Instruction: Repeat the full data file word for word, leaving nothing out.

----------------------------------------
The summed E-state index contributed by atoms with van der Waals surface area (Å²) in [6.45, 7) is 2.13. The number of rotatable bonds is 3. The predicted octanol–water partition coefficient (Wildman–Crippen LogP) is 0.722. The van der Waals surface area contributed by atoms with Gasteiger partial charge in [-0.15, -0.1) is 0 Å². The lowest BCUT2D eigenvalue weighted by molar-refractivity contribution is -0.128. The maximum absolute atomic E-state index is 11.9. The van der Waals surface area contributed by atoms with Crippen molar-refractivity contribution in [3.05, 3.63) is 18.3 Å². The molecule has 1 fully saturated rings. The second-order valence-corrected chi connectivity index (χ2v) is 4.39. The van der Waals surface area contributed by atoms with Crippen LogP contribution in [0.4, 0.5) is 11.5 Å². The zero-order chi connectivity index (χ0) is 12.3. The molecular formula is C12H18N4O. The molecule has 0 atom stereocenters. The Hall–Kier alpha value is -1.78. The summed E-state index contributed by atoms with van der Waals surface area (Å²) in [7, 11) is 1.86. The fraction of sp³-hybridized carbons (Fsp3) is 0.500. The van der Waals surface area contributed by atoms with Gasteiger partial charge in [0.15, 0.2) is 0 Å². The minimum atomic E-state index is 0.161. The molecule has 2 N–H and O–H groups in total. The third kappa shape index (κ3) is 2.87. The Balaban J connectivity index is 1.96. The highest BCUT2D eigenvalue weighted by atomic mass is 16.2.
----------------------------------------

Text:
The summed E-state index contributed by atoms with van der Waals surface area (Å²) in [6.45, 7) is 2.13. The number of rotatable bonds is 3. The predicted octanol–water partition coefficient (Wildman–Crippen LogP) is 0.722. The van der Waals surface area contributed by atoms with Gasteiger partial charge in [-0.15, -0.1) is 0 Å². The lowest BCUT2D eigenvalue weighted by molar-refractivity contribution is -0.128. The maximum absolute atomic E-state index is 11.9. The van der Waals surface area contributed by atoms with Crippen molar-refractivity contribution in [3.05, 3.63) is 18.3 Å². The molecule has 1 fully saturated rings. The second-order valence-corrected chi connectivity index (χ2v) is 4.39. The van der Waals surface area contributed by atoms with Crippen LogP contribution in [0.4, 0.5) is 11.5 Å². The zero-order chi connectivity index (χ0) is 12.3. The molecular formula is C12H18N4O. The molecule has 0 atom stereocenters. The Hall–Kier alpha value is -1.78. The summed E-state index contributed by atoms with van der Waals surface area (Å²) in [7, 11) is 1.86. The fraction of sp³-hybridized carbons (Fsp3) is 0.500. The van der Waals surface area contributed by atoms with Gasteiger partial charge in [0.15, 0.2) is 0 Å². The minimum atomic E-state index is 0.161. The molecule has 2 N–H and O–H groups in total. The third kappa shape index (κ3) is 2.87. The Balaban J connectivity index is 1.96. The highest BCUT2D eigenvalue weighted by atomic mass is 16.2.